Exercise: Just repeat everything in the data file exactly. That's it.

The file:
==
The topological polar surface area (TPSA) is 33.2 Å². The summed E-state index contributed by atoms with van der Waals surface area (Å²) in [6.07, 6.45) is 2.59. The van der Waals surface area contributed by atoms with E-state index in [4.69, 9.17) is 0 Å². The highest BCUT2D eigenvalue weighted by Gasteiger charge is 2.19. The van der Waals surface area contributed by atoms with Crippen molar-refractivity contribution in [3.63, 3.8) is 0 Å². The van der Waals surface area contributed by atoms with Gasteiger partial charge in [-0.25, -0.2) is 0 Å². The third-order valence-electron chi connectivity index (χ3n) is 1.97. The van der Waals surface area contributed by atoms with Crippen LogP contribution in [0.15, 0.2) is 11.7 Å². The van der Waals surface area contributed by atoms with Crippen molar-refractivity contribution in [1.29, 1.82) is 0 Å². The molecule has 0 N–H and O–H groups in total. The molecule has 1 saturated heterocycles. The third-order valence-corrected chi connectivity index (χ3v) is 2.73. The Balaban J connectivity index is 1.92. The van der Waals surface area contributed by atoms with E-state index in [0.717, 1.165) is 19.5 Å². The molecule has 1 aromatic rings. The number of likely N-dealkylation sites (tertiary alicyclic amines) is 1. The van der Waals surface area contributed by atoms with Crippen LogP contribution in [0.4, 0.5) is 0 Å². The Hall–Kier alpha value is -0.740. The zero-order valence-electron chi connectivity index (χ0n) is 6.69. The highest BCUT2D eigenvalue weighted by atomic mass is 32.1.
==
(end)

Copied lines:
The topological polar surface area (TPSA) is 33.2 Å². The summed E-state index contributed by atoms with van der Waals surface area (Å²) in [6.07, 6.45) is 2.59. The van der Waals surface area contributed by atoms with E-state index in [4.69, 9.17) is 0 Å². The highest BCUT2D eigenvalue weighted by Gasteiger charge is 2.19. The van der Waals surface area contributed by atoms with Crippen molar-refractivity contribution in [3.63, 3.8) is 0 Å². The van der Waals surface area contributed by atoms with Gasteiger partial charge in [-0.25, -0.2) is 0 Å². The third-order valence-electron chi connectivity index (χ3n) is 1.97. The van der Waals surface area contributed by atoms with Crippen LogP contribution in [0.15, 0.2) is 11.7 Å². The van der Waals surface area contributed by atoms with Crippen molar-refractivity contribution in [1.29, 1.82) is 0 Å². The molecule has 0 N–H and O–H groups in total. The molecule has 1 saturated heterocycles. The third-order valence-corrected chi connectivity index (χ3v) is 2.73. The Balaban J connectivity index is 1.92. The van der Waals surface area contributed by atoms with E-state index in [0.717, 1.165) is 19.5 Å². The molecule has 1 aromatic rings. The number of likely N-dealkylation sites (tertiary alicyclic amines) is 1. The van der Waals surface area contributed by atoms with Crippen LogP contribution in [0.4, 0.5) is 0 Å². The Hall–Kier alpha value is -0.740. The zero-order valence-electron chi connectivity index (χ0n) is 6.69. The highest BCUT2D eigenvalue weighted by atomic mass is 32.1.